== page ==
THE UNITED STATES IS CANADA'S dominant trading partner and competes head to head for foreign direct investment (FDI), innovation activities, and skilled labour within the continent as well from outside of the region. Hence, Canada needs to be highly competitive in terms of productivity, costs, and business and market framework policies and programs.
In this context, there has been a great deal of research and policy discussion over the past 20 years about Canada's relative productivity performance vis-a-vis the United States. Estimates suggest that Canada's labour productivity level is considerably below the U.S. level and that the gap has widened since 2000 (Lee and Tang, 2000; Rao et al., 2004, 2008; Baldwin, Gu and Yan, 2008). The research also suggests that the Canada-U.S. labour productivity gap is broadly-based across major Canadian industries, and is the result of a multifactor productivity (MFP) (innovation) gap.
Comparable and consistent estimates of capital stock by industry are needed for accurate Canada-U.S. MFP comparisons and to understand the reasons behind Canada's relative MFP performance on an industry basis. (2) Current Statistics Canada geometric depreciation rates, which are key parameters underlying capital stock estimates, are in general higher than those used by the Bureau of Economic Analysis (BEA) for the United States (Table 1) (3), particularly for building and engineering structures. (4) Given similar economic organization and production in the two countries, the large variation in certain asset depreciation rates between the two countries cannot be explained by country specifics such as differences in climate. (5)
If we use the "official" capital stock data from Statistics Canada and the BEA for comparing MFP levels between the two countries, we would underestimate Canada's capital intensity relative to the U.S. level, which in turn would overestimate Canada's relative MFP levels.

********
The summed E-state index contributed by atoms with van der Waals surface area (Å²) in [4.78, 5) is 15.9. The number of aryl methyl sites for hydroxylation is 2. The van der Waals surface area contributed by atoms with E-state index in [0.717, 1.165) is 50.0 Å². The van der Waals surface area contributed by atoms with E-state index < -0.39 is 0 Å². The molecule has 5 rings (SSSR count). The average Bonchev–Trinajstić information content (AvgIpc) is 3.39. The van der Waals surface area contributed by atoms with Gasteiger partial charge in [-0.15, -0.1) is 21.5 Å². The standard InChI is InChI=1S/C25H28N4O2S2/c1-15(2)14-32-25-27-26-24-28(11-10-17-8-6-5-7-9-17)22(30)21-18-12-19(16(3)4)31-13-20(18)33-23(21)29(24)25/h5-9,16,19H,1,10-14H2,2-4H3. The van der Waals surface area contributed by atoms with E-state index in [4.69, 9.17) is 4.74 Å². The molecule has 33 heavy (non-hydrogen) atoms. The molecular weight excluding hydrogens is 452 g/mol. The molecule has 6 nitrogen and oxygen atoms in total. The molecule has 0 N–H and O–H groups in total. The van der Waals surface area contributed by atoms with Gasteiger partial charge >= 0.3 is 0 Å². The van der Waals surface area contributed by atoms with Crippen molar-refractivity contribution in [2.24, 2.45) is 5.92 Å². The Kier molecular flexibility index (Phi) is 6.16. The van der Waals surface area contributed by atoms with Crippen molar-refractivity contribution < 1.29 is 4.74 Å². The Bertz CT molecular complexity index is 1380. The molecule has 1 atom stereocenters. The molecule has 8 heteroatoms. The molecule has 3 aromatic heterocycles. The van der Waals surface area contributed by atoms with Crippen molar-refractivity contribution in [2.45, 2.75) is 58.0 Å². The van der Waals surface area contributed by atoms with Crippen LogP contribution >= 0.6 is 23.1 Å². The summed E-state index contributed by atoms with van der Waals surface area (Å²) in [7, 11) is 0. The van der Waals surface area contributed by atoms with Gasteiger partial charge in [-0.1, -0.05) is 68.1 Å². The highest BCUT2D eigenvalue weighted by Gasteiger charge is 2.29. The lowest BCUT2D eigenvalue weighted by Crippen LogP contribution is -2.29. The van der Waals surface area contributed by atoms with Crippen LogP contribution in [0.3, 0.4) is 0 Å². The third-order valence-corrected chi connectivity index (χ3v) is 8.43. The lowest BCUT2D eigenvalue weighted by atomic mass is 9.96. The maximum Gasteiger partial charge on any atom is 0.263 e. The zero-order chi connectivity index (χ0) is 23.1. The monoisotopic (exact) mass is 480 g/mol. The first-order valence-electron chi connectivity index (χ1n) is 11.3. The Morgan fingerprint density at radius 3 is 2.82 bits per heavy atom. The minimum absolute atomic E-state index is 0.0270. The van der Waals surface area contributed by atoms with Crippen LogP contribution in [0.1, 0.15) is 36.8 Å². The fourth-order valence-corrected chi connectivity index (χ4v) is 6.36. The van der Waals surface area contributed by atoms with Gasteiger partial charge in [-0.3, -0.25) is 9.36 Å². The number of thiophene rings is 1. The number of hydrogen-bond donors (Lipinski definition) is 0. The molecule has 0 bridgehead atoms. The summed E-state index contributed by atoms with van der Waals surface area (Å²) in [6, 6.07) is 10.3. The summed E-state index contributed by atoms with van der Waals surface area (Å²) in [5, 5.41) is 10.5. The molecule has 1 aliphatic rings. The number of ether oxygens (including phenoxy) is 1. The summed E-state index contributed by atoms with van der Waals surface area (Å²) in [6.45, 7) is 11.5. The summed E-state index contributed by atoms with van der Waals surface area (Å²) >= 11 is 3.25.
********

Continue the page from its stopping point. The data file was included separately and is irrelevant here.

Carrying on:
The primary objective of this article is to develop capital stock estimates for Canadian and U.S. industries using the same depreciation rates for the two countries. In particular, we address the following three policy research questions or issues:
* Should current official capital stock data be used for Canada-U.S. industry capital intensity and MFP comparisons?
* How are the Canada-U.S. industry capital intensity comparisons affected when we use either Canadian or U.S. depreciation rates for estimating capital stock data in both countries?
* How do Canadian industries perform relative to their U.S. counterparts in terms of MFP (growth rates and levels) when consistent estimates of capital stock data are used?
Note that this article does not make any attempt to justify favoring either Statistics Canada or BEA depreciation rates for estimating capital stock series. This is beyond the scope of our research. Instead, it simply compares Canada's performance in capital intensity as well as multifactor productivity when either Statistics Canada or BEA depreciation rates are used for both countries.
In the first section, we use either Statistics Canada or BEA depreciation rates in estimating capital stock at the industry level in both Canada and the United States, and then compare them to the official estimates. In sections 2 and 3, we estimate Canada's MFP growth and levels at the industry level, and compare the results with the United States. The final section summarizes the key findings and discusses their research nd policy implications.
Estimating Capital Stock
In this section, we compare and discuss capital stock estimates based on Statistics Canada and BEA geometric depreciation rates. At the outset, it should be noted that only non-residential machinery and equipment (M&E) capital and structures capital (building and engineering construction) are included. owner-occupied dwellings, inventories, and …